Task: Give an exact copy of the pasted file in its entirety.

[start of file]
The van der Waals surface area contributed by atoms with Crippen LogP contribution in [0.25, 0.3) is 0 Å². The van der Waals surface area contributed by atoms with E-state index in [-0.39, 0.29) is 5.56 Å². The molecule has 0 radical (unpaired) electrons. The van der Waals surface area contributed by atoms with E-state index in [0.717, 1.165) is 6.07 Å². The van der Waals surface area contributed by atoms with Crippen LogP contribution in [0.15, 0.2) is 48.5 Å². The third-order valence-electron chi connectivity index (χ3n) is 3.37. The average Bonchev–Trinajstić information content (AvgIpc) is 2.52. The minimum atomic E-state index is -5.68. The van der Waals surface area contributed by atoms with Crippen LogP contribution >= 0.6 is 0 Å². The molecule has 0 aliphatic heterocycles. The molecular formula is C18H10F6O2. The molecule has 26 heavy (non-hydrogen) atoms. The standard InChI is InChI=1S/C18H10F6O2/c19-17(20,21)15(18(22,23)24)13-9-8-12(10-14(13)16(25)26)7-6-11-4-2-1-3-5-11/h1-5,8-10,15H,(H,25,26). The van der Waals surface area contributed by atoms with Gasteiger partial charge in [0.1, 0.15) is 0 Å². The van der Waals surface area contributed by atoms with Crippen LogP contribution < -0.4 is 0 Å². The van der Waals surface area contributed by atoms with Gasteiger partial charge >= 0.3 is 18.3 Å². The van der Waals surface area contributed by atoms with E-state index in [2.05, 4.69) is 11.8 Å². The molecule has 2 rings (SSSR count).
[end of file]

The van der Waals surface area contributed by atoms with Crippen LogP contribution in [0.25, 0.3) is 0 Å². The van der Waals surface area contributed by atoms with E-state index in [-0.39, 0.29) is 5.56 Å². The molecule has 0 radical (unpaired) electrons. The van der Waals surface area contributed by atoms with E-state index in [0.717, 1.165) is 6.07 Å². The van der Waals surface area contributed by atoms with Crippen LogP contribution in [0.15, 0.2) is 48.5 Å². The third-order valence-electron chi connectivity index (χ3n) is 3.37. The average Bonchev–Trinajstić information content (AvgIpc) is 2.52. The minimum atomic E-state index is -5.68. The van der Waals surface area contributed by atoms with Crippen LogP contribution >= 0.6 is 0 Å². The molecule has 0 aliphatic heterocycles. The molecular formula is C18H10F6O2. The molecule has 26 heavy (non-hydrogen) atoms. The standard InChI is InChI=1S/C18H10F6O2/c19-17(20,21)15(18(22,23)24)13-9-8-12(10-14(13)16(25)26)7-6-11-4-2-1-3-5-11/h1-5,8-10,15H,(H,25,26). The van der Waals surface area contributed by atoms with Gasteiger partial charge in [0.1, 0.15) is 0 Å². The van der Waals surface area contributed by atoms with Crippen LogP contribution < -0.4 is 0 Å². The van der Waals surface area contributed by atoms with Gasteiger partial charge >= 0.3 is 18.3 Å². The van der Waals surface area contributed by atoms with E-state index in [2.05, 4.69) is 11.8 Å². The molecule has 2 rings (SSSR count).